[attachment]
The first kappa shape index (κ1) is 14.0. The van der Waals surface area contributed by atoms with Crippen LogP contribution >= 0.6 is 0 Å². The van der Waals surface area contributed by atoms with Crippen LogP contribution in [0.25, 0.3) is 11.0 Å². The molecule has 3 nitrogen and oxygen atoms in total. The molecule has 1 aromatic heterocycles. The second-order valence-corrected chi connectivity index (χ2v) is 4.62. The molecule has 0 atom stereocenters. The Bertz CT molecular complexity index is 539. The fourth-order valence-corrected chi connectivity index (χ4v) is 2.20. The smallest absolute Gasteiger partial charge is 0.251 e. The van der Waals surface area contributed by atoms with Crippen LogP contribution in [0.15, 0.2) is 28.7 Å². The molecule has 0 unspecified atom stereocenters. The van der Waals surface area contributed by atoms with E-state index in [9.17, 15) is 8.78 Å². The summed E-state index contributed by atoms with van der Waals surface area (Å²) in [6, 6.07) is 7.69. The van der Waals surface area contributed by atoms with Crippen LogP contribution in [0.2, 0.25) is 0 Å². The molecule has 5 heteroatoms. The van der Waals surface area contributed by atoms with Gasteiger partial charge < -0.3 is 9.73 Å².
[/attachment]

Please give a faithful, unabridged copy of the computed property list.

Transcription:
The first kappa shape index (κ1) is 14.0. The van der Waals surface area contributed by atoms with Crippen LogP contribution >= 0.6 is 0 Å². The van der Waals surface area contributed by atoms with Crippen LogP contribution in [0.25, 0.3) is 11.0 Å². The molecule has 3 nitrogen and oxygen atoms in total. The molecule has 1 aromatic heterocycles. The second-order valence-corrected chi connectivity index (χ2v) is 4.62. The molecule has 0 atom stereocenters. The Bertz CT molecular complexity index is 539. The fourth-order valence-corrected chi connectivity index (χ4v) is 2.20. The smallest absolute Gasteiger partial charge is 0.251 e. The van der Waals surface area contributed by atoms with Crippen LogP contribution in [0.15, 0.2) is 28.7 Å². The molecule has 0 unspecified atom stereocenters. The van der Waals surface area contributed by atoms with E-state index in [9.17, 15) is 8.78 Å². The summed E-state index contributed by atoms with van der Waals surface area (Å²) in [6, 6.07) is 7.69. The van der Waals surface area contributed by atoms with Crippen LogP contribution in [0.2, 0.25) is 0 Å². The molecule has 5 heteroatoms. The van der Waals surface area contributed by atoms with Gasteiger partial charge < -0.3 is 9.73 Å².